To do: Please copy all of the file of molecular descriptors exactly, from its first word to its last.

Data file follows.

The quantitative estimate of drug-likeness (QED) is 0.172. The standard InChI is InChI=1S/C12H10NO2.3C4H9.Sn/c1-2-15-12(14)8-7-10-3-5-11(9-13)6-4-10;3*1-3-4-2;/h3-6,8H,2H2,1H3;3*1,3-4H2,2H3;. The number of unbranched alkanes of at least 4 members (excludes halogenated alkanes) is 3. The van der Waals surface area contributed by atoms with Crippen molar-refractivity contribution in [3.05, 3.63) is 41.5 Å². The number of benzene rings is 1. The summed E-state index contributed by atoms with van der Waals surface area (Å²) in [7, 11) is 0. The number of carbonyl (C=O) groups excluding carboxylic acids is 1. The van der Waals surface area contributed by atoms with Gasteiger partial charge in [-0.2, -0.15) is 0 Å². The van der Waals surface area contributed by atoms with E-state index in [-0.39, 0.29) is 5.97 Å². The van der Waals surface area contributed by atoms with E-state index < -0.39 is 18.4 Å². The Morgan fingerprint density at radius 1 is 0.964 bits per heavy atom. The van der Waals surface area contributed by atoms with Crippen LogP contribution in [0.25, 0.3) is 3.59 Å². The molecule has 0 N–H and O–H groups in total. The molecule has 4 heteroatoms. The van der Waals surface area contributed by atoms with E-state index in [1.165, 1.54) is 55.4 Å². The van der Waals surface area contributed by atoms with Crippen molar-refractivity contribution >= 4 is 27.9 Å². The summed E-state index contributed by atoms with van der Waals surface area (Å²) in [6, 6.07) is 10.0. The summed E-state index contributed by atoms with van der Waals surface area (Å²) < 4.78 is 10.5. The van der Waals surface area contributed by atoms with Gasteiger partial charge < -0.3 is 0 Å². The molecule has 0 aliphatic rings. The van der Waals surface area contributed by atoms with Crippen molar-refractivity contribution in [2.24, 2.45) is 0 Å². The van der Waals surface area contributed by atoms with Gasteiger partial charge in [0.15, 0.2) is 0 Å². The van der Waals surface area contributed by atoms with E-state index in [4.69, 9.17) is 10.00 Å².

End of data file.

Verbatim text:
The quantitative estimate of drug-likeness (QED) is 0.172. The standard InChI is InChI=1S/C12H10NO2.3C4H9.Sn/c1-2-15-12(14)8-7-10-3-5-11(9-13)6-4-10;3*1-3-4-2;/h3-6,8H,2H2,1H3;3*1,3-4H2,2H3;. The number of unbranched alkanes of at least 4 members (excludes halogenated alkanes) is 3. The van der Waals surface area contributed by atoms with Crippen molar-refractivity contribution in [3.05, 3.63) is 41.5 Å². The number of benzene rings is 1. The summed E-state index contributed by atoms with van der Waals surface area (Å²) in [7, 11) is 0. The number of carbonyl (C=O) groups excluding carboxylic acids is 1. The van der Waals surface area contributed by atoms with Gasteiger partial charge in [-0.2, -0.15) is 0 Å². The van der Waals surface area contributed by atoms with E-state index in [-0.39, 0.29) is 5.97 Å². The van der Waals surface area contributed by atoms with E-state index < -0.39 is 18.4 Å². The Morgan fingerprint density at radius 1 is 0.964 bits per heavy atom. The van der Waals surface area contributed by atoms with Crippen LogP contribution in [0.25, 0.3) is 3.59 Å². The molecule has 0 N–H and O–H groups in total. The molecule has 4 heteroatoms. The van der Waals surface area contributed by atoms with E-state index in [1.165, 1.54) is 55.4 Å². The van der Waals surface area contributed by atoms with Crippen molar-refractivity contribution >= 4 is 27.9 Å². The summed E-state index contributed by atoms with van der Waals surface area (Å²) in [6, 6.07) is 10.0. The summed E-state index contributed by atoms with van der Waals surface area (Å²) < 4.78 is 10.5. The van der Waals surface area contributed by atoms with Gasteiger partial charge < -0.3 is 0 Å². The molecule has 0 aliphatic rings. The van der Waals surface area contributed by atoms with Crippen molar-refractivity contribution in [2.24, 2.45) is 0 Å². The van der Waals surface area contributed by atoms with Gasteiger partial charge in [0.15, 0.2) is 0 Å². The van der Waals surface area contributed by atoms with E-state index in [4.69, 9.17) is 10.00 Å².